Hundreds of fish have been found dead at a seaside bay classified as an internationally important wetland.
Raw sewage is thought to have killed 400 fish in the bay
Raw sewage is thought to have entered the water, the Environment Agency said.
Officers were called to Wallers Haven at Normans Bay, near Eastbourne, East Sussex, after a call from the public alerting them to dead fish.
The full extent of the damage has not been established but it is estimated that at least 400 fish have died. An investigation is under way.
Spokeswoman Liz Wood said the agency took such incidents "extremely seriously".
She said the agency was "launching a full and thorough investigation to establish exactly how sewage entered Wallers Haven and if this is what has killed these fish".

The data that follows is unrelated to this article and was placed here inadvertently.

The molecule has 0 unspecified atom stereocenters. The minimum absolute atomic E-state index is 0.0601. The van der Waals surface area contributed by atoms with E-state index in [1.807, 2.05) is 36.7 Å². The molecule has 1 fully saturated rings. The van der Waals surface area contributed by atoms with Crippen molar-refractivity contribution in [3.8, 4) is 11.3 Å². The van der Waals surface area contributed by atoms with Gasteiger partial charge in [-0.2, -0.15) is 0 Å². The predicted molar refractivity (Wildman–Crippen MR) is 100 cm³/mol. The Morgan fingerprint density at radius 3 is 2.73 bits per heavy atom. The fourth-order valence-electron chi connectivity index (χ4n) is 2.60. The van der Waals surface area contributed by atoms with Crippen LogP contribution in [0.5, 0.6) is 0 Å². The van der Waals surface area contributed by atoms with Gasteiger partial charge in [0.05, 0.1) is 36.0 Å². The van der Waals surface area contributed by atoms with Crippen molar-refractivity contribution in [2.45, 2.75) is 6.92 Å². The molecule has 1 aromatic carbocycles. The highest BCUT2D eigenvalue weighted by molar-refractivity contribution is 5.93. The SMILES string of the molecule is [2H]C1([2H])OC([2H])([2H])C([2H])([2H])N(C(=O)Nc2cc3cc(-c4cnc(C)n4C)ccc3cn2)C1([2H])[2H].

And she added: "Unfortunately it looks like hundreds of fish have died at this internationally recognised site.
"Sewage entering a river or stream can have a devastating effect on the wildlife living there."
She explained that nutrients in the sewage could break down and use up the oxygen in the water, making it hard for fish to breathe.
"This is an unfortunate reminder to anyone who handles polluting matter that they take care to ensure that there is no risk to the environment," she said.
Wallers Haven is designated as a Site of Special Scientific Interest.
It is also a Ramsar site of international conservation importance - under a convention adopted in Ramsar, Iran, in 1971, Ramsar sites specifically protect important wetlands.